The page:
Scientists discover cosmic factory for making building blocks of life

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Scientists have discovered a 'cosmic factory' for producing the building blocks of life, amino acids, in research published today in the journal Nature Geoscience.


The team from Imperial College London, the University of Kent and Lawrence Livermore National Laboratory have discovered that when icy comets collide into a planet,  can be produced. These essential building blocks are also produced if a rocky  crashes into a planet with an icy surface.

The researchers suggest that this process provides another piece to the puzzle of how life was kick-started on Earth, after a period of time between 4.5 and 3.8 billion years ago when the planet had been bombarded by comets and meteorites.

Written By: PhysOrg
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    • In reply to #1 by obzen:

      So basically, anything involving water, rock, and intense energy.

      That would explain the algae re-appearing so quickly when I’ve cleaned the garden path with a pressure washer.

  1. The researchers suggest that this process provides another piece to the puzzle of how life was kick-started on Earth, after a period of time between 4.5 and 3.8 billion years ago when the planet had been bombarded by comets and meteorites.

    The late heavy bombardment was triggered by the gas giants changing orbit and rearranging the outer Solar system, showering the inner rocky planets and moons with some of the displaced cometary materials.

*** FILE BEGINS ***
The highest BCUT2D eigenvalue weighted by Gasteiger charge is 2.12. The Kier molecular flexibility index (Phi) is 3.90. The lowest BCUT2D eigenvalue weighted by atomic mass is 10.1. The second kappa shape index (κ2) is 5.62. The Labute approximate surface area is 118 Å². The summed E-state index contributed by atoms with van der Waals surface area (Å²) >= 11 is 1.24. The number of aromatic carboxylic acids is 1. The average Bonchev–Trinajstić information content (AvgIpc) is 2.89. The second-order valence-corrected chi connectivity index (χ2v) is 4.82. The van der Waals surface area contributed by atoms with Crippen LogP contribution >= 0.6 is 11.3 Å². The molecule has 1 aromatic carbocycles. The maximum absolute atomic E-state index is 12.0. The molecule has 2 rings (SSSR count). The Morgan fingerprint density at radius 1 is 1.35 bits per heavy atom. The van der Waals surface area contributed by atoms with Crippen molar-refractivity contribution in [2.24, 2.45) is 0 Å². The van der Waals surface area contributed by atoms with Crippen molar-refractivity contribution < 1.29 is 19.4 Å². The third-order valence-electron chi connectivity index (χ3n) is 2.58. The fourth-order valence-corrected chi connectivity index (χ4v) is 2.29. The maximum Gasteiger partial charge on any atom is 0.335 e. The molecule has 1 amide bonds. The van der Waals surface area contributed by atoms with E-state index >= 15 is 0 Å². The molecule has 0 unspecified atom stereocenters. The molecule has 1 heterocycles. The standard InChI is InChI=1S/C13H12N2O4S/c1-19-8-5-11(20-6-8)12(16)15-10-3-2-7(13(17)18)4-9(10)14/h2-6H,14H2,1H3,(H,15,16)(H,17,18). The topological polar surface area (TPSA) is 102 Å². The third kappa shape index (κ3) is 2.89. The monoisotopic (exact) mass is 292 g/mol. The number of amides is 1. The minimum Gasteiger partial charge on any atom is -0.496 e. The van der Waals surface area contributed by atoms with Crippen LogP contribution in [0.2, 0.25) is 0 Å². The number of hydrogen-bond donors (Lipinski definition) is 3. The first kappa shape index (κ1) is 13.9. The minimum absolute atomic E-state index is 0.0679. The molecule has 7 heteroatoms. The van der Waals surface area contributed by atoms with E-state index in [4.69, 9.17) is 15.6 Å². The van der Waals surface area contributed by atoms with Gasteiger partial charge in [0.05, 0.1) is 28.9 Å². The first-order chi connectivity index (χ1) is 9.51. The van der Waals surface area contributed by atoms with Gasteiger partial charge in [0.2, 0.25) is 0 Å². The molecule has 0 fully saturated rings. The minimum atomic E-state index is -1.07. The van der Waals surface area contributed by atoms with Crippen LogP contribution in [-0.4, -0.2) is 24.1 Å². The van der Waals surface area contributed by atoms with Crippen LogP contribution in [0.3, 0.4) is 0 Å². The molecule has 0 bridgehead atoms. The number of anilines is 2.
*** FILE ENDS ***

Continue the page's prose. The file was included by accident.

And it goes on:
http://astroclock2010.wordpress.com/cosmic-timeline-17/

    After the formation of the Solar System, the orbits of all the giant planets continued to change slowly, influenced by their interaction with large number of remaining planetesimals. After 500–600 million years (about 4 billion years ago) Jupiter and Saturn fell into a 2:1 resonance; Saturn orbited the Sun once for every two Jupiter orbits. This resonance created a gravitational push against the outer planets, causing Neptune to surge past Uranus and plough into the ancient Kuiper belt.

    The planets scattered the majority of the small icy bodies inwards, while themselves moving outwards. These planetesimals then scattered off the next planet they encountered in a similar manner, moving the planets’ orbits outwards while they moved inwards. This process continued until the planetesimals interacted with Jupiter, whose immense gravity sent them into highly elliptical orbits or even ejected them outright from the Solar System. This caused Jupiter to move slightly inward. Those objects scattered by Jupiter into highly elliptical orbits formed the Oort cloud; those objects scattered to a lesser degree by the changing orbit of Neptune formed the current Kuiper belt and scattered disc.

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